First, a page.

Backpacking, car camping, RVing or motelling? Why did we choose a rooftop tent as our base to explore North America?
Last summer while both of us were (and still are) younger than our “best-before dates,” we decided it was time to hike and explore the many beautiful areas close to home. Our dream hikes included unspoiled wilderness and trails inaccessible in our Infiniti sedan.
Our first challenge was to choose an SUV. It needed to have some serious off-road capability but at the same time be comfortable as our only vehicle. A used 2008 Land Rover LR2 fit the bill. The LR2 is an interesting paradox in the compact luxury segment. As most owners would never have taken theirs off-road, even though LRs are loaded with off-road features, those “Princess Rovers” are an excellent buy in the used market as dual-purpose vehicles.
Although it lacks low-range, here’s what Guide Auto Web says about it:
What makes the Land Rover LR2 a legitimate trail weapon is the pairing of its all-wheel drive feature with the Terrain Response system. Terrain Response is a full suite of off-road electronics that link the transmission, engine, traction control, stability control, and the vehicle’s center coupling in order to appropriately tackle the surface that the Land Rover is facing. Terrain Response allows the driver to choose between Grass/Gravel/Snow, Mud and Ruts, and Sand settings (on top of its General Driving setting), via a simple console-mounted button. It also automatically engages hill descent control when more rugged options like Mud and Ruts are selected.
The LR2’s off-road prowess shines in manoeuvrability with a short wheelbase and limited overhangs giving aggressive angles of ascent and descent. It has a reasonable 8.5 inches of ground clearance and almost 20 inches of water-wading depth.
On our recent trip, our LR2 performed well. It carved through blown sand that covered 4WD roads in southeastern Death Valley and crawled four kilometres up a boulder-strewn wash to access the Upper Muley Twist trailhead in Capital Reef National Park. Being a used vehicle, the need to avoid a little boulder and bush rash on the side panels wasn’t an excuse to abort a trail.
Our second challenge was to mate “Rove” with an “Inn.” In Oman in 2014, we rented a Land Cruiser with a Hannibal rooftop tent. We loved it. It was comfortable, and being off the ground, caught breezes for natural ventilation. We were above the food chain and away from creatures not familiar to us, like camel spiders and scorpions. (In the southwestern US, we were above the javelinas, snakes, mice and possums.)
There are two main styles of rooftop tents. The first is like a fabric tent mounted on a folding platform on a roof rack. The tent assembles itself like a pop-up card as the hinged platform is swung open. A ladder provides support to the cantilevered section. The second style has a hard exterior shell like a large cargo box. It’s more aerodynamic than the first style and better protected from the weather when travelling. Some raise with gas struts, others with hand cranks.
We chose a hard shell Airtop with gas struts. After unlatching three safety hooks, the tent pops up instantly and the sleeping quarters are ready. Bedding is stored in-place—a fitted sheet on a foam mattress, a feather duvet and a Hudson Bay/Pendleton wool blanket for cold nights. It’s made by the Italian specialist, Autohome, a company that’s been designing rooftop tents for more than 60 years.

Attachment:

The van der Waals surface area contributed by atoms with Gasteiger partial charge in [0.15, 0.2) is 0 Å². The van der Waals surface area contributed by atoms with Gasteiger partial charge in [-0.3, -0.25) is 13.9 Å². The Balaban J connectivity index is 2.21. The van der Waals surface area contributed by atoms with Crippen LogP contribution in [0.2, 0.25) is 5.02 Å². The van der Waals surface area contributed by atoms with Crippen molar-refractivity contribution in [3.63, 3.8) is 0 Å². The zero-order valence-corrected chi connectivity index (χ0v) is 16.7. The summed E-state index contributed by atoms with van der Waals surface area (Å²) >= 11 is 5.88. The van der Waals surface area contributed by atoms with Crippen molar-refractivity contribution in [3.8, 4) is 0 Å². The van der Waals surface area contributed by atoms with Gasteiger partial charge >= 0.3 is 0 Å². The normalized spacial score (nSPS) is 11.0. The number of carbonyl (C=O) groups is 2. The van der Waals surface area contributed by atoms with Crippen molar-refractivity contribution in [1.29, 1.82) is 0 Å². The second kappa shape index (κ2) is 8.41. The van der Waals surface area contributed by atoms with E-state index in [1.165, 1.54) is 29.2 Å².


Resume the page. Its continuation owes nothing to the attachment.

Rooftop tents eliminate the late-afternoon ritual of hunting for prime tenting real estate. There is far less concern if the ground is wet or rain is forecast. With a rooftop tent, all you really require is a level place to park and within minutes, your sleeping quarters are ready.
Once tucked away in a quality rooftop tent, it’s hard not to feel safe, protected from the elements and cradled in comfort. With one exception. Our shell is only rated for medium-strength winds, approximately 30 mph. Above that, you can’t sleep as you become increasingly concerned about its structural integrity. So if winds were forecast, we tried our best to hide behind outcrops or natural wind breaks like clumps of trees. If that wasn’t possible, we headed for cover in a nearby motel.
On our recent 79-day road trip, we planned to average one night in four in a motel to wash clothes, have a bath or go to a nearby restaurant. In reality, we spent a third of the nights in a motel or with friends. Of the 55 nights in Rove-Inn, at least half were in primitive camp spots near trailheads with minimal or no facilities, not even tables.
Rove-Inn, because she’s fairly unique, attracted a lot of attention, mostly from jubilados like Leslie and Glenn from Colorado Springs facing the same decision we had a year ago. Most people had the same questions. “Does it come in a bigger size?” (Yes.) “Is it easy to put up?” And the women all asked Spice, “What’s it like climbing down that ladder at night?” (She assured them how easy it is and recommended keeping a sweater and pull-on booties in the overhead mesh rack for night-time forays down the ladder. We also take our headlamps, Garmin, cell phone, car keys and a thermometer “upstairs.”)
We’re already looking forward to our next trips, focusing on British Columbia and possibly a return to the eastern Sierra Nevadas in California to see the fall colours.
Autohome, the one we chose, is one of many rooftop-tent manufacturers.
Our 79-day route: